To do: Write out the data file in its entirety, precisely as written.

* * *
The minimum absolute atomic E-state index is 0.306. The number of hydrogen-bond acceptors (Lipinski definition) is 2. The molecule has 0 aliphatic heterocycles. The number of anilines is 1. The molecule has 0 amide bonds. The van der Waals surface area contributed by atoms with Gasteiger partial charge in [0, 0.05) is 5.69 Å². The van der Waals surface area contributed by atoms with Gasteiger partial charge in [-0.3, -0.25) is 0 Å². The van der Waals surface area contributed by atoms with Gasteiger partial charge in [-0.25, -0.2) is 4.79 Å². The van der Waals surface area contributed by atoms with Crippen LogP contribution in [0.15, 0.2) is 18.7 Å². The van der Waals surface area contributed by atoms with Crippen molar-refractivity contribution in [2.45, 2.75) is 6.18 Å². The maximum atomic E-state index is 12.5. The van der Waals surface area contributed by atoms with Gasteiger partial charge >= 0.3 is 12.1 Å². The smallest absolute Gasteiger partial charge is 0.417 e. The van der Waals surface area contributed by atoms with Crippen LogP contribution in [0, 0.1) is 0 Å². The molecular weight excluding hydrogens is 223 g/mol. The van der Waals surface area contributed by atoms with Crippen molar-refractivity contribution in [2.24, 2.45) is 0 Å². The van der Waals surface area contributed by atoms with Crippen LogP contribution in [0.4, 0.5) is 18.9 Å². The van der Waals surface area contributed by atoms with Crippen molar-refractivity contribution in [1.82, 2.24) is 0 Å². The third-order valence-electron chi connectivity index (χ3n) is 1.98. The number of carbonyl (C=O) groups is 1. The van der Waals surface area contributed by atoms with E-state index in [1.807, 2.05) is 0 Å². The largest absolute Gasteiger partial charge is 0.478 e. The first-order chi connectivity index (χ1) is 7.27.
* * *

The minimum absolute atomic E-state index is 0.306. The number of hydrogen-bond acceptors (Lipinski definition) is 2. The molecule has 0 aliphatic heterocycles. The number of anilines is 1. The molecule has 0 amide bonds. The van der Waals surface area contributed by atoms with Gasteiger partial charge in [0, 0.05) is 5.69 Å². The van der Waals surface area contributed by atoms with Gasteiger partial charge in [-0.3, -0.25) is 0 Å². The van der Waals surface area contributed by atoms with Gasteiger partial charge in [-0.25, -0.2) is 4.79 Å². The van der Waals surface area contributed by atoms with Crippen LogP contribution in [0.15, 0.2) is 18.7 Å². The van der Waals surface area contributed by atoms with Crippen molar-refractivity contribution in [2.45, 2.75) is 6.18 Å². The maximum atomic E-state index is 12.5. The van der Waals surface area contributed by atoms with Gasteiger partial charge >= 0.3 is 12.1 Å². The smallest absolute Gasteiger partial charge is 0.417 e. The van der Waals surface area contributed by atoms with Crippen LogP contribution in [0, 0.1) is 0 Å². The molecular weight excluding hydrogens is 223 g/mol. The van der Waals surface area contributed by atoms with Crippen molar-refractivity contribution in [2.24, 2.45) is 0 Å². The van der Waals surface area contributed by atoms with Crippen LogP contribution in [0.4, 0.5) is 18.9 Å². The van der Waals surface area contributed by atoms with Crippen molar-refractivity contribution in [1.82, 2.24) is 0 Å². The third-order valence-electron chi connectivity index (χ3n) is 1.98. The number of carbonyl (C=O) groups is 1. The van der Waals surface area contributed by atoms with E-state index in [1.807, 2.05) is 0 Å². The largest absolute Gasteiger partial charge is 0.478 e. The first-order chi connectivity index (χ1) is 7.27.